Columbia soccer event well worth checking out


Howard At Play


THE 26TH Columbia Invitational Soccer Tournament, a Memorial Day weekend fixture and economic asset in this county that you really ought to experience, opens early Saturday, with finals May 28 at Fort Meade's Parade Grounds, not far off Route 175.

The Soccer Association of Columbia/Howard County thinks its 270-team field is as competitively strong as it has been in recent years, said President Jim Carlan. He and others were - still are - worried about losing teams to a competing tournament run by the Potomac Soccer Club at the new Maryland SoccerPlex in Germantown.

The usual Saturday night doubleheader at Howard High is an under-19 affair. At 7 p.m., the eight-time Bethesda Falcons girls plays the six-time Eastern Pennsylvania champion Council Rock Blast. And at 9, Columbia Re-United, an amalgam of Columbia high school players now in college, play the West Babylon (N.Y.) Panthers, last year's under-17 national boys champions.

Director Karen Dye said the tournament honors the memory of Tom MacEwen, a Panthers star who died at 17 in an auto accident July 8. Despite several years of trying, West Babylon has never won a Columbia title.

Suggestion: Get a program Saturday morning at Centennial High or the Columbia-east library fields in Owen Brown village, then find games or age groups you would like to see.

Witness to tragedy

Lots of Howard County soccer players experience the game abroad, but only one (we think) has witnessed one of those stadium tragedies that bedevil the sport.

He is Sam Salganik, The Sun's Howard County Player of the Year and an All-Metro and All-State defender in 1997 at River Hill High as well as standout on several Bill Stara-coached SAC/HC travel teams.

Sam was in attendance May 10, when police fired tear gas into the stands during fighting and vandalism after a game in Accra, Ghana, between teams that have been rivals since the 1920s.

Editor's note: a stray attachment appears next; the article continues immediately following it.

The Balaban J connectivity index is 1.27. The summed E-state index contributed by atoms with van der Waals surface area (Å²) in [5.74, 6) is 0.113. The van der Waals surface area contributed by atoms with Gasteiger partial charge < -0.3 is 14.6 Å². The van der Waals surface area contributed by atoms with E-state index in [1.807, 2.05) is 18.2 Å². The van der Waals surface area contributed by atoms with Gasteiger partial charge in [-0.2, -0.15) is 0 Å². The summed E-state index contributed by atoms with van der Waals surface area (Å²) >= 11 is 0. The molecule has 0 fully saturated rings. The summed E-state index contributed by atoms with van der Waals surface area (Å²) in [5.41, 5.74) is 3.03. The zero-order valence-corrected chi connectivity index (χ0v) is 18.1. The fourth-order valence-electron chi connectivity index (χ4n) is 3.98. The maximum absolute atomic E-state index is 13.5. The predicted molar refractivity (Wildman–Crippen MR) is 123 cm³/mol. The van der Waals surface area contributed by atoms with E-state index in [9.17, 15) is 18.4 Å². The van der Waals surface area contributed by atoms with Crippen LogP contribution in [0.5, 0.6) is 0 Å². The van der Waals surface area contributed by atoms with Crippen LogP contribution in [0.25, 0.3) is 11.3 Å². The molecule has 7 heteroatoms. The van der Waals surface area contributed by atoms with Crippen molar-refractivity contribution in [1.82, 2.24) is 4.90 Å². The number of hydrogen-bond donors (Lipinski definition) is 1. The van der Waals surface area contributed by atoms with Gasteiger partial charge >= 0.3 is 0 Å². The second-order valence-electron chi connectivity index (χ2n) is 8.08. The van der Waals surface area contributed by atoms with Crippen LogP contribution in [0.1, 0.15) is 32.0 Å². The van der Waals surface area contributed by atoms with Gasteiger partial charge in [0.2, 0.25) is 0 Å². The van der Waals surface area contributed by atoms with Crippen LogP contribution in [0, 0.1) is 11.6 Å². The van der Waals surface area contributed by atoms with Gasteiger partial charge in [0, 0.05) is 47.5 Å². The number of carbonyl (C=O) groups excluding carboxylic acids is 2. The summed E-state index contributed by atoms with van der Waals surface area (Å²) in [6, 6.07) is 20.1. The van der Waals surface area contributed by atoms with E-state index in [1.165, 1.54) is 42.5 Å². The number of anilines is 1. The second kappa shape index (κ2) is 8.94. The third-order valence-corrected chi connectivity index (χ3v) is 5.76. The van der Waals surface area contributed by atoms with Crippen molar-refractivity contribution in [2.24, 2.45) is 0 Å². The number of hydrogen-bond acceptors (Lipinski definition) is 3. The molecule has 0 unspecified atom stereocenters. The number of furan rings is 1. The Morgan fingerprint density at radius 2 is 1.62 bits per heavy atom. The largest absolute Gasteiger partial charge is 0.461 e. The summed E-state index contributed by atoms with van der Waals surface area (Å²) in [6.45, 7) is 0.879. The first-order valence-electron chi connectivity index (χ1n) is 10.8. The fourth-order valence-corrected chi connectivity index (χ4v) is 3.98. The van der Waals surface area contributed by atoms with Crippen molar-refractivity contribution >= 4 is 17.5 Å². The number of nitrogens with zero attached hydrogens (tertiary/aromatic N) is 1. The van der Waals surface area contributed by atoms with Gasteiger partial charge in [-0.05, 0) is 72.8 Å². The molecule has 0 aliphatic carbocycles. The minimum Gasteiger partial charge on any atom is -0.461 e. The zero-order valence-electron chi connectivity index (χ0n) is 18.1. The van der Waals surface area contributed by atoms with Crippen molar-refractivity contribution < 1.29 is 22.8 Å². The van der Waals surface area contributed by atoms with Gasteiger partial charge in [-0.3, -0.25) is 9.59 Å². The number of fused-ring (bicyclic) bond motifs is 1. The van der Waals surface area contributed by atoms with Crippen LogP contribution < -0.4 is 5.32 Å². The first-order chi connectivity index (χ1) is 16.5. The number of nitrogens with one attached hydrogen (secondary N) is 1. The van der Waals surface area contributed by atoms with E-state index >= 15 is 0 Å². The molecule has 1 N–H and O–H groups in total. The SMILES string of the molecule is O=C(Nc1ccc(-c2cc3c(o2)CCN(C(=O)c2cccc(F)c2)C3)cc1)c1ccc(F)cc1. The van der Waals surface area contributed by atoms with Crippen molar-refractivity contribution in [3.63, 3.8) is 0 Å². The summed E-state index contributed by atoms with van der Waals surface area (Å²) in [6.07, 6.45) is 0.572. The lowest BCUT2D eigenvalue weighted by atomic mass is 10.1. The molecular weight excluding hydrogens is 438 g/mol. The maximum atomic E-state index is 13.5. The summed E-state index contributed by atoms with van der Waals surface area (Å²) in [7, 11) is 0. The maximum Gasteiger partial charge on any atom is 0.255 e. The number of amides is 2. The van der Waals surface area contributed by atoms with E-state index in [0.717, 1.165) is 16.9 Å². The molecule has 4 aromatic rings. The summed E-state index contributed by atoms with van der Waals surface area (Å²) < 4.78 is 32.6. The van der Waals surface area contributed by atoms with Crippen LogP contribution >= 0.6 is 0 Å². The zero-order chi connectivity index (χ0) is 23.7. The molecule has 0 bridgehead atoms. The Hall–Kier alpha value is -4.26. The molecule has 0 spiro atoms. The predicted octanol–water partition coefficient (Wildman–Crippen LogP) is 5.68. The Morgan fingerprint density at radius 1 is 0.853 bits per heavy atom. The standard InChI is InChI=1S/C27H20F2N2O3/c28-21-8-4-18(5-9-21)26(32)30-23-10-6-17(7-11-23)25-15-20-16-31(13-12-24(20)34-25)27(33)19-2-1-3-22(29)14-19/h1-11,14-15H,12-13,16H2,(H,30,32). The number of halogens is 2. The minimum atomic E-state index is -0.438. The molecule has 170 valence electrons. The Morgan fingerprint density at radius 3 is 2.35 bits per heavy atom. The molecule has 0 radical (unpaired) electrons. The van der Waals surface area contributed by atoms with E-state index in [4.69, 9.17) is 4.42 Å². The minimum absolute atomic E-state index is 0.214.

Result: chaos, 126 deaths, civil disturbances, and an official police apology over what was called the worst stadium carnage in African soccer's history. It was the third multifatality stadium incident this year on that continent, with a total of 177 fans killed.

Sam, taking a year away from Brown University, is studying at the University of Ghana. He's one of two sons of Bill, a Sun colleague who referees locally, and Laura Salganik. Sam and friends, seated in the crammed, 40,000-seat stadium among fans of the winning Accra team, escaped injury.

Losing fans, Sam wrote in an e-mail, "started ripping their seats out and throwing them onto the field from [another part of] the upper deck. So the police on the field fired tear gas, and everyone started running for the exits, but some of them were locked. Plus the stairways down from the upper deck were really narrow, and the railings collapsed.

"Some people were trampled, and many fell from the stairs (maybe 20-30 feet) and were trapped between the stairs and a concrete wall. Then people fell on top of them, and so on. While this was going on, I was still in the crowd fighting to get to those stairwells to avoid the tear gas.

"Eventually, we figured out not to rush for the stairs, and we just went back and sat down in our seats and waited for the crowd to clear out.

"When we left, [that] was the first I saw of the collapsed railings, blood, and people's shoes, and stuff like that all over the stairs, and bodies below. It was really very sad. I saw maybe five or 10 bodies, and I was amazed that so many people died. ... After I saw the bodies, I just tried to get out of there as fast as I could. There was really nothing [to be done] to help. ... Accra's a smaller town than you would expect, and it seems everyone knows someone who died."

Sam, who did not play soccer at Brown, made a team of university foreigners in Ghana.

"It's pretty disorganized," he wrote. "I haven't seen the coach for a month."

But he's hanging on, he said, trying to find sponsors to pay for a team "tour of Togo, Benin and/or Nigeria" with the objective of making August's West African University Games in Ghana.

Call the writer at 410-332-6525 or address e-mail to

Baltimore Sun Articles
Please note the green-lined linked article text has been applied commercially without any involvement from our newsroom editors, reporters or any other editorial staff.